The City of Portland’s challenge with the homeless crisis is not new, but it’s a growing issue demanding more attention from the City, especially in light of recent outcries from downtown businesses. The issue was a hot topic at ORLA’s Portland Lodging Alliance meeting this week, where several area lodging operators discussed recent talks with city leaders and next steps businesses can take. Hoteliers have seen an increase in antisocial, threatening and criminal behavior among homeless individuals outside (and in some cases inside) their hotels and are looking for real solutions from city leaders.
Earlier in November, ORLA President and CEO, Jason Brandt, and Government Affairs Director, Greg Astley, along with a few restaurant owners and hoteliers, met with Mayor Ted Wheeler and Commissioner Nick Fish to discuss the industry’s concerns and how the city plans to address homelessness. While the Mayor conveyed, they are taking steps including increasing community policing, he’s asking for help from the business community. Greater enforcement and new ordinances regulating homeless behavior on city streets need to be considered, and industry members are encouraged to keep pressing city leaders to find solutions.
At an invitation-only meeting on November 21, city leaders gave several business owners the opportunity to voice their concerns about the growing homeless problems in downtown Portland. Mayor Ted Wheeler, Portland Police Chief Danielle Outlaw and Multnomah County Sheriff Mike Reese participated in the town hall. In addition to more officers on the streets, some parts of downtown labeled "high pedestrian zones" may soon ban overnight camping, including on sidewalks and doorways.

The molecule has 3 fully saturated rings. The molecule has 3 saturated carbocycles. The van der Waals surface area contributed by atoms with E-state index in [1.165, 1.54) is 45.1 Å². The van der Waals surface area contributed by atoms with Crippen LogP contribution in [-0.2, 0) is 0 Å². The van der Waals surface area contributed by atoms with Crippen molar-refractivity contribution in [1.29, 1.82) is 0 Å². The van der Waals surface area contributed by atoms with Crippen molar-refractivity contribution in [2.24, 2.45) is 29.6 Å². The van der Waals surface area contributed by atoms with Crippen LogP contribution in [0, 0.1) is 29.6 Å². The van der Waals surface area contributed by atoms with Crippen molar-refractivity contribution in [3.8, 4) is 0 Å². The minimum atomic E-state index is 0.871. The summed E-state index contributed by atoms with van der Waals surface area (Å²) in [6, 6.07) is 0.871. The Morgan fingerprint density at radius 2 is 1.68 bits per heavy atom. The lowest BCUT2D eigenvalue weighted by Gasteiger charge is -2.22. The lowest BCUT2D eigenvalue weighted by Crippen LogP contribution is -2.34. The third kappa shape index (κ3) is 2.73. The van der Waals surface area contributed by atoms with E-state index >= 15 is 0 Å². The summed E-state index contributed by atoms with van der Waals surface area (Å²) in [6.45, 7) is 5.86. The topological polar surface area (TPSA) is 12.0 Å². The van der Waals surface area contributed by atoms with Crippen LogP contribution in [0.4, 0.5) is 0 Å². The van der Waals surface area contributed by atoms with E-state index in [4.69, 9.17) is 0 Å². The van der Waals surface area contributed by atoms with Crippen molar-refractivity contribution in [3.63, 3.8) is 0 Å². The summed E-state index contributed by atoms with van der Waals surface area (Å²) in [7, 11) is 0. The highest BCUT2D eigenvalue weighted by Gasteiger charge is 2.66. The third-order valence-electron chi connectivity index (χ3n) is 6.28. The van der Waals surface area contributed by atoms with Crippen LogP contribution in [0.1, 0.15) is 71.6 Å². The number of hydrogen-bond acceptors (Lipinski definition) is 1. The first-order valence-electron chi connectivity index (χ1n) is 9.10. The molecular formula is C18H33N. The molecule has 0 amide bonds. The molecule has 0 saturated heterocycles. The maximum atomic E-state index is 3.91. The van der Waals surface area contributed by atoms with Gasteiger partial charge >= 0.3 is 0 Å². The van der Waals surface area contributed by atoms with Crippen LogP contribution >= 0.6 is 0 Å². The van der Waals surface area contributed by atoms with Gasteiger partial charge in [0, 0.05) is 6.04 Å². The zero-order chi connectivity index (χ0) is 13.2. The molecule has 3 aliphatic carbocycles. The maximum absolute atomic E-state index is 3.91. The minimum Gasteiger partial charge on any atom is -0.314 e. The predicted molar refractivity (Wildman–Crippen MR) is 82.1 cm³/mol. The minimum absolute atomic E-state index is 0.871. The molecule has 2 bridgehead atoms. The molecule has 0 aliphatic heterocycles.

The homeless issue is not isolated to downtown Portland, it’s everywhere, and lodging properties near the Portland Airport are also speaking up and taking action. ORLA is working with the PDX Airport Lodging Group in conjunction with Travel Portland’s Community Action Committee to address some of the issues such as car break-ins, vandalism, aggressive panhandling, and drug use. Lodging operators were provided forms to use in reporting incidents that include the potential loss of revenue and/or cost of the incident to their property. With the information gathered, ORLA will continue to push the City of Portland to prioritize and take action in those areas where businesses are being affected by these incidents.
If you’d like to get involved or have questions regarding the issue, contact ORLA’s Director of Government Affairs, Greg Astley at 971.224.1502 or email Astley@OregonRLA.org.